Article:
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What is Java?
Java is a methodical high-level programming language that allows you to build applications from the ground up. It’s a statically typed language, meaning it’s very rigid and must be compiled.
Java was first released in 1996 by Sun Microsystems. James Gosling created it as a general-purpose IT language that could be used to run server-side automation. The company launched it with the slogan, “Write once, run anywhere.” The Oracle Corporation acquired Sun Microsystems in 2010.
Since then, Java has become a valuable tool for creating applications and performing big data computing.
Here is an example of Java text in an Integrated Development Environment:
What’s it used for?
Because of its strict syntax and endless possibilities, Java is more suited to mobile app development, especially for Android devices.
The language is useful for server-side programming, automated virtual operations, big data processing, and even programming hardware like smart devices. It’s the top language for virtual reality, continuous integration, DevOps, artificial intelligence, and application programming interfaces (API).
Well-known companies that use Java applications include Netflix, Spotify, Uber, Pinterest, Airbnb, and Amazon. Web application servers like Apache Tomcat and IBM WebSphere are based on Java.
Key features of Java:
Object-oriented programming (OOP)
Capable of multithreading
Requires class declarations
Supports dynamic loading and compilation
Used for server-side apps and back-end development
More simple and independent than C or C++
Secure and robust
Ideal for mobile applications, big data, and large-scale projects
Java developers must work within inflexible syntax constraints that require class declarations of all variables. As a class-based language, Java demands that data types must remain consistent within its code. The Java Virtual Machine (JVM) then converts the Source code into machine-readable data as bytecode.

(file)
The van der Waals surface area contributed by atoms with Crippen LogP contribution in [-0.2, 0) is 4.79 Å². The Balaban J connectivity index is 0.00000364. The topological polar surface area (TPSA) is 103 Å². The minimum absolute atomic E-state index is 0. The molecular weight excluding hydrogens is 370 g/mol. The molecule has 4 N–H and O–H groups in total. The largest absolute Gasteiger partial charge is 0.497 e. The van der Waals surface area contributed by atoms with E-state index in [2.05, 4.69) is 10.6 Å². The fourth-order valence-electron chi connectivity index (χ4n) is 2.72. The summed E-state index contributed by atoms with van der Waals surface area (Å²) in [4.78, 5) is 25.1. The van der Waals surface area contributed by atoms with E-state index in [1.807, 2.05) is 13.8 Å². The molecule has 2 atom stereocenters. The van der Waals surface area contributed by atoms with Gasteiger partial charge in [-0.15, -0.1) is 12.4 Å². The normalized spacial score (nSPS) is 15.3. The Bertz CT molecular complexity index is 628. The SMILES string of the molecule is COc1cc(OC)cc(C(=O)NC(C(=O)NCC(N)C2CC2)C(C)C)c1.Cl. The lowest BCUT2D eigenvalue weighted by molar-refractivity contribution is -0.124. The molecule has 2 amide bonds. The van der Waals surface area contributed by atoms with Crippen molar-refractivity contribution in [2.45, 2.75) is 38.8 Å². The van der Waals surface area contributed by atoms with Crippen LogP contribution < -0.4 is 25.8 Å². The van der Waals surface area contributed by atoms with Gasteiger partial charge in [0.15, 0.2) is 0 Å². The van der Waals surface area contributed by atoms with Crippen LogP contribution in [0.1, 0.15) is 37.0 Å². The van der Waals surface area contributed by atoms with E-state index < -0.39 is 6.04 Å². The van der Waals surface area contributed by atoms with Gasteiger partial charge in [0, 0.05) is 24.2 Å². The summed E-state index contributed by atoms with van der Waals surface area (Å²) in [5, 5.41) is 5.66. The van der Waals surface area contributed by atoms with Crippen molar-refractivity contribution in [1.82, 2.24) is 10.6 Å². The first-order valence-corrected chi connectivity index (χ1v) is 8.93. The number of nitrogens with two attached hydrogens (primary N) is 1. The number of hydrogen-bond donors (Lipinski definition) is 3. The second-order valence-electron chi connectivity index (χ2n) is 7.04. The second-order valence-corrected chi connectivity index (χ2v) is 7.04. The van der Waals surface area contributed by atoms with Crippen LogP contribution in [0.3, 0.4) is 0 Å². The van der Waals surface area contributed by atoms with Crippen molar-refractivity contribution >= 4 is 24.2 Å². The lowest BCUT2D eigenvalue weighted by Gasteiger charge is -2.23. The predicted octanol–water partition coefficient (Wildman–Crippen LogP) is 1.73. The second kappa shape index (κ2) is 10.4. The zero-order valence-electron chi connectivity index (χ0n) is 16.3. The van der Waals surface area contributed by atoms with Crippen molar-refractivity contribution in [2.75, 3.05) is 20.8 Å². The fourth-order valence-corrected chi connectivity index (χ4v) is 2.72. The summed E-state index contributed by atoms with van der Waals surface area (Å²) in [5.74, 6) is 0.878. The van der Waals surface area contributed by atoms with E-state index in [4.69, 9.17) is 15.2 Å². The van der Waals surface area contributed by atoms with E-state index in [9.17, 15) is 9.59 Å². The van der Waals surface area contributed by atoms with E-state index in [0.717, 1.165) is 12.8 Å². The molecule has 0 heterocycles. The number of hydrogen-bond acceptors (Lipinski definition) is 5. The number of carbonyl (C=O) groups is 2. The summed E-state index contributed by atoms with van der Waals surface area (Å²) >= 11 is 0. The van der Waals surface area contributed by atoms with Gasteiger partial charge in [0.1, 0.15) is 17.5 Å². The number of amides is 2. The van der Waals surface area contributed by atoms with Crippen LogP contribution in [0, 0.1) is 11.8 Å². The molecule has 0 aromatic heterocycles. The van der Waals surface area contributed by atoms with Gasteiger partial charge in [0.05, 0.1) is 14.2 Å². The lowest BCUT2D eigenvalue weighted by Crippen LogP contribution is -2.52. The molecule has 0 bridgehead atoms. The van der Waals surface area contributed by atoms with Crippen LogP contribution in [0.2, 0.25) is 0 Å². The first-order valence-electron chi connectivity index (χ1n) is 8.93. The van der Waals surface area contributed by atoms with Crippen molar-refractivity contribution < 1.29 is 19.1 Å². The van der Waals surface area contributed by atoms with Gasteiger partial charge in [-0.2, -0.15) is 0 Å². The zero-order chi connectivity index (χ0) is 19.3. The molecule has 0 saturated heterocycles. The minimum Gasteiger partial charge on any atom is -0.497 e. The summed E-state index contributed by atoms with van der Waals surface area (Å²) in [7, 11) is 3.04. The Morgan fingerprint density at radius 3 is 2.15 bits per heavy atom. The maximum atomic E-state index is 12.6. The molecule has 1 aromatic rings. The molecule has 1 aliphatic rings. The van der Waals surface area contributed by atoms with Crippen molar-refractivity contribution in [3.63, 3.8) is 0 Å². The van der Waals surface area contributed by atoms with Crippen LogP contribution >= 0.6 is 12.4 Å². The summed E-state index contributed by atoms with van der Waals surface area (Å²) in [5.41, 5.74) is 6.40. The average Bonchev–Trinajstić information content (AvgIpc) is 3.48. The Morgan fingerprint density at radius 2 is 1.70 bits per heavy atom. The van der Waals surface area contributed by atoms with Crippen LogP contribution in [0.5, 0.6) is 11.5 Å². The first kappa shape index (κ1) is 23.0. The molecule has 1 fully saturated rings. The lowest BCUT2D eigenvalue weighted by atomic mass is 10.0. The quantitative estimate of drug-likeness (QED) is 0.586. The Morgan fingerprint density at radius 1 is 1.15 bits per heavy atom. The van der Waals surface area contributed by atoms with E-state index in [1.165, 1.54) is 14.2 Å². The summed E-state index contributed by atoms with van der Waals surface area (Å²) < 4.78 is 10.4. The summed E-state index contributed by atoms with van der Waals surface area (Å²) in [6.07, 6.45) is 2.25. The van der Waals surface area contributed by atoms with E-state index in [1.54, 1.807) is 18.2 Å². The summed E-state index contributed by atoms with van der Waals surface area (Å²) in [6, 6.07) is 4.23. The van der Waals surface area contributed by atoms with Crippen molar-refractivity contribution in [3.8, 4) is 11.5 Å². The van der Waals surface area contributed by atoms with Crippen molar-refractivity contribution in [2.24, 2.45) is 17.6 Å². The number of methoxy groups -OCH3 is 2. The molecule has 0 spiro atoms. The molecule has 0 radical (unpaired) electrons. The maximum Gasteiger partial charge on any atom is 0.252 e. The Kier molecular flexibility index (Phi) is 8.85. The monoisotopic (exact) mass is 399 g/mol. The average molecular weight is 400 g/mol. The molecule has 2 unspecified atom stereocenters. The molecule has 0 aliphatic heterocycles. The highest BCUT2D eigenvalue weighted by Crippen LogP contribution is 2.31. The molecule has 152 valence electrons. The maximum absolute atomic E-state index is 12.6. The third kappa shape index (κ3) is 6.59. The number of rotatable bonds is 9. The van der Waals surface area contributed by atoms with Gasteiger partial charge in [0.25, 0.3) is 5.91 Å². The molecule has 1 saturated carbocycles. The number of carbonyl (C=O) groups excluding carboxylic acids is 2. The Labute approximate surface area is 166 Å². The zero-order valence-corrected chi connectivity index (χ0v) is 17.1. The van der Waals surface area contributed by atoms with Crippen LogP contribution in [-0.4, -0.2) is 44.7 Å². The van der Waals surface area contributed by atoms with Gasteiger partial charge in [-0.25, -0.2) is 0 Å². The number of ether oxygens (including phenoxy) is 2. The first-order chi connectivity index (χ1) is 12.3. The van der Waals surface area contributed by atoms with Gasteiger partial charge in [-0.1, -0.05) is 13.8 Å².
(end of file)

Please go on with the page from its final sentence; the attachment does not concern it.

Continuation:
Java has many precise requirements — even for the simplest functions — because you’re programming operations from the ground up. Every element needs to be meticulously approached.
The upside is that this gives you wider-ranging opportunities when creating an application. You can make something for standalone operation with cross-platform functionality because it has fewer dependencies. Plus, Java offers concurrency — capacity to work with multiple threads.
What’s it used for?
Object-based scripting language
Validates user inputs
Not easy to debug
Front-end development (and back-end development via Node.js)
Ideal for use in web browsers
OOPs: capable of processes like encapsulation, inheritance, and polymorphism
Essential for digital development: usable for front-end development (with a Java applet) and back-end development
Platform-independent: Cross-platform compatible and can run on servers or browsers
Easy to learn: Relatively simple to comprehend compared to other programming languages like Python
Advantageous tools: both programming languages offer immense value for aspiring developers
Advantages of Java
Object-oriented, so it’s easier to implement
Easier to learn than C or C++
Offers more security and error mitigation
Supports multiple inheritances and multithreading
Can run independently on nearly any platform
Better for creating apps for mobile operating systems
Easy to reuse code
Has automatic garbage collection
Requires less long-term maintenance
Involves a smaller set of commands
Easy to make in-line definitions
Better for client-side validation and input
Requires less memory than Java
Functions well with GUI features
Doesn’t require anything special to run code — whereas Java requires a JDK
Both languages have their benefits, but which offers more potential in the job market?
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